s the United States tears itself apart over whether, in the face of an epidemic of mass shootings, to impose even minimal controls on the purchase and possession of firearms, Canadians should avoid the temptation of smugness.
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Of course, our own gun laws are far more robust and sensible than those of our southern neighbour’s, and our debate happily less fraught, but there is still much room for improvement. And here, too, despite the support of a majority of citizens, the prospect of tighter restrictions is threatened by a small but outspoken opposition with outsized political power.
As the Trudeau government reportedly prepares to table new gun-control legislation, it should not be swayed by our own loud gun lobby or by the caucus’s “nervous Nellies,” as Jean Chretien used to call them. It should instead finally deliver on its promise to address a burgeoning gun problem here at home.
In 2011, the year Stephen Harper’s Conservatives won a majority, Statistics Canada reported that the country was seeing “the lowest rate of firearm homicides in Canada in almost 50 years.” This was likely at least in part the result of tighter gun controls introduced in the wake of the massacre at the École Polytechnique. Yet despite the apparent success of these policies, Harper began to chip away at them.
Most infamously, the Conservatives eliminated the long-gun registry, ignoring the warnings of law enforcement agencies that this was an important investigatory tool and, against all pleading, ordered that all of the registry’s records be destroyed.
This was by no means their only step back on gun control. For instance, they deep-sixed the longstanding requirement that gun dealers maintain sales records, though this is the law even in Texas, Arizona and other gun-loving jurisdictions. They inserted a loophole that relieves sellers of the responsibility to validate a buyer’s licence at the time of purchase or transfer. And they delayed the implementation of important new rules meant to help law enforcement identify the country of origin of imported firearms.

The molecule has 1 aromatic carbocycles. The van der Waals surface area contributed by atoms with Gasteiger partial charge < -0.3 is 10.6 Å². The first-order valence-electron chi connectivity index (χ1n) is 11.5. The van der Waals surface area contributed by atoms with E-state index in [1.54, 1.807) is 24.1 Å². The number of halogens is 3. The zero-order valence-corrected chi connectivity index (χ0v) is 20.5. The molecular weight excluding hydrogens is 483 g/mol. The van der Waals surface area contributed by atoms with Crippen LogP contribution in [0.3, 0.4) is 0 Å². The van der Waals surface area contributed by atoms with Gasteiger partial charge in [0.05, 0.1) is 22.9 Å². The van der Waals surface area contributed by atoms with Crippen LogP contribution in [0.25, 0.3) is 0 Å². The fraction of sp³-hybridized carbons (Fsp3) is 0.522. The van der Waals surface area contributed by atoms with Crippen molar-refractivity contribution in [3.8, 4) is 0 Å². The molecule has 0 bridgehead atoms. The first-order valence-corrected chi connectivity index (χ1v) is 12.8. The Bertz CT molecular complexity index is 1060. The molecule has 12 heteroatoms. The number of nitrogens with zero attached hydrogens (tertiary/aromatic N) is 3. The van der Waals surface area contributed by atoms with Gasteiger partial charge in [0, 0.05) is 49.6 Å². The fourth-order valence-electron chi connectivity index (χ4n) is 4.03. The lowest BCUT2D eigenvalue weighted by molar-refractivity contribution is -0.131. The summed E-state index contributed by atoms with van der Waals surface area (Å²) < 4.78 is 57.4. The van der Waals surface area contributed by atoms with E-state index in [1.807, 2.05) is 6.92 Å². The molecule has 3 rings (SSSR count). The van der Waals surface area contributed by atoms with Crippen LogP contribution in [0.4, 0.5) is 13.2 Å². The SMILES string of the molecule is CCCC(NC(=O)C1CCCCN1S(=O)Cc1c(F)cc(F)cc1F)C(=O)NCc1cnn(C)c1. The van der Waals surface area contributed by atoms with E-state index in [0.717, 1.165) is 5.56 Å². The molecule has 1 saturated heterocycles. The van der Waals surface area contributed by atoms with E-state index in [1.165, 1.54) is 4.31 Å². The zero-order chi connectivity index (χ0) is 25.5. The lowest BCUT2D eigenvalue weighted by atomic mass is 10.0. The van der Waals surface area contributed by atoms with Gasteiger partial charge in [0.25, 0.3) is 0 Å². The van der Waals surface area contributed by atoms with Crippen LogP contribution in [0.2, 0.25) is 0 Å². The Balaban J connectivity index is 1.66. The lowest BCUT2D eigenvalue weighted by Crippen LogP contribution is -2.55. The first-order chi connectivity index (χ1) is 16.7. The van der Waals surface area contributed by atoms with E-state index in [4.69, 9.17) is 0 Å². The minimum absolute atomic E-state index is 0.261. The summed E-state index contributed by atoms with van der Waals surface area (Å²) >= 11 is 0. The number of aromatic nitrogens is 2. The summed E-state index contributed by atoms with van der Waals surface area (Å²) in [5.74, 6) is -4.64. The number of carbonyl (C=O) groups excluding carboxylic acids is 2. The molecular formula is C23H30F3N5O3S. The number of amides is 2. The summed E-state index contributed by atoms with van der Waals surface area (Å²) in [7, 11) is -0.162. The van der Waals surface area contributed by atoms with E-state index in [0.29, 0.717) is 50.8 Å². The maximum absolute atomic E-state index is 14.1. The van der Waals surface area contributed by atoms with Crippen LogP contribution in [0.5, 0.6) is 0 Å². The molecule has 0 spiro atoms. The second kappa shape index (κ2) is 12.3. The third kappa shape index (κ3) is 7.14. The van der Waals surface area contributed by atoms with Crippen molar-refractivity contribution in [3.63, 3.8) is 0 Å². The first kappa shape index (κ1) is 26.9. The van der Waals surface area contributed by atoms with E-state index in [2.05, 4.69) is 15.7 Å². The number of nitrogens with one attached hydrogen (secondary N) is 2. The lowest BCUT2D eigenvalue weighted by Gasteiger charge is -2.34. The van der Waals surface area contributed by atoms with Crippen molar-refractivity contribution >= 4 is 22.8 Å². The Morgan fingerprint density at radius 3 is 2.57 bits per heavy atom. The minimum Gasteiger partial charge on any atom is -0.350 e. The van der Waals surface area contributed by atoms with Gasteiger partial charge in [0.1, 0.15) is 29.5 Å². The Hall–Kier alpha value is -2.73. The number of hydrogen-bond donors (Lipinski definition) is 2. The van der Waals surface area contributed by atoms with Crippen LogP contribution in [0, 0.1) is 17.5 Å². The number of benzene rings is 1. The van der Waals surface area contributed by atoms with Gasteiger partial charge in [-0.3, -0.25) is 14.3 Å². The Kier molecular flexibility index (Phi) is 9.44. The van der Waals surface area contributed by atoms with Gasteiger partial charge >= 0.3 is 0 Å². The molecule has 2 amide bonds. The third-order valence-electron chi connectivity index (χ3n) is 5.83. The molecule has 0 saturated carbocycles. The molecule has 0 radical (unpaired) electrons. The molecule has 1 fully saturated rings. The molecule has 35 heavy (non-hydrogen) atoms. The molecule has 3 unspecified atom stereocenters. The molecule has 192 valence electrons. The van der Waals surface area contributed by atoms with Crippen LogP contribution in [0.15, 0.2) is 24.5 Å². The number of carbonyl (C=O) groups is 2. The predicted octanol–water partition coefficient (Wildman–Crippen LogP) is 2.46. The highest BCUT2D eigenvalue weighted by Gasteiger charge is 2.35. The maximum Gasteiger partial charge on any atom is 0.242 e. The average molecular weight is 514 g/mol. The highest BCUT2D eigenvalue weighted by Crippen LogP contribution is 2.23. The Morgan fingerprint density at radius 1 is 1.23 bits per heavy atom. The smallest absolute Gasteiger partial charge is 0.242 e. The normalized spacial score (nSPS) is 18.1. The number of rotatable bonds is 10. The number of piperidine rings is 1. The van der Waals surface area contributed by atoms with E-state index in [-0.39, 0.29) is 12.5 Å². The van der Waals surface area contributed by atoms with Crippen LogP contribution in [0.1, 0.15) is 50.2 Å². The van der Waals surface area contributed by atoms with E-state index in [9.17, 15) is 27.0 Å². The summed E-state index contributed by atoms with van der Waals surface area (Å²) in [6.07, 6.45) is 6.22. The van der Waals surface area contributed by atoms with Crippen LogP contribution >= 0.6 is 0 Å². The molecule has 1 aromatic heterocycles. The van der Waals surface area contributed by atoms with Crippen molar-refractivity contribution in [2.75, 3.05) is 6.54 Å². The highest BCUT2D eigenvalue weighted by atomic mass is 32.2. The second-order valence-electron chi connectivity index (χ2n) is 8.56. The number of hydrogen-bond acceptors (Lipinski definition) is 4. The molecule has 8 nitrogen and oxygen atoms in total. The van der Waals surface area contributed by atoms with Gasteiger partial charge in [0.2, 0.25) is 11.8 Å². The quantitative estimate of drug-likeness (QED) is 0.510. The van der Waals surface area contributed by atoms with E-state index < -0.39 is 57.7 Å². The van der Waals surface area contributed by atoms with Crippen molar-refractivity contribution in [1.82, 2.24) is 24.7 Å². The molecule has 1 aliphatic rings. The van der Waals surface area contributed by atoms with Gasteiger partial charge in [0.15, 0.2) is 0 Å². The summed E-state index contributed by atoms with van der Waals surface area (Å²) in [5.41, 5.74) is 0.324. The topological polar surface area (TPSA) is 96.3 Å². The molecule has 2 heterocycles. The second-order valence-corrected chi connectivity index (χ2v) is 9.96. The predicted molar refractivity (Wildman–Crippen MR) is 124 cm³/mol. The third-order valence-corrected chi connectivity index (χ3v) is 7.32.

In the years since, we have seen a steady rise in gun homicides. While it would be reductive to chalk this up to the loosened restrictions alone, advocates and law-enforcement agencies have made a compelling case that the phenomena are linked.
The Trudeau Liberals rightly promised on the campaign trail to undo many of the Harper policies and to introduce a number of new measures as well, including expanded background checks to help law enforcement more quickly identify people unfit to own guns due to mental instability or a criminal past. But they have been slow to act, no doubt in part because of the inevitable blowback.
The gun lobby is of course right that the vast majority of gun owners are law-abiding and that the government should be careful not to demonize them or to inadvertently infringe on their legitimate use of firearms. But they are wrong when they say that stricter gun control would do nothing to combat rising gun violence.
Almost every mass shooting in recent Canadian history was committed using a legally owned firearm. Moreover, under the current law, individuals can buy dozens of restricted firearms within a single year without raising a red flag. As Mayor John Tory has recently argued, this laxity has contributed to the rapid growth of a domestic black market and, in turn, the rise of gang violence in this city and elsewhere.
In anticipation of the coming legislation, the gun lobby and some in the Liberal caucus have expressed dismay. Trudeau should push ahead. “Better than the U.S.” is not good enough.
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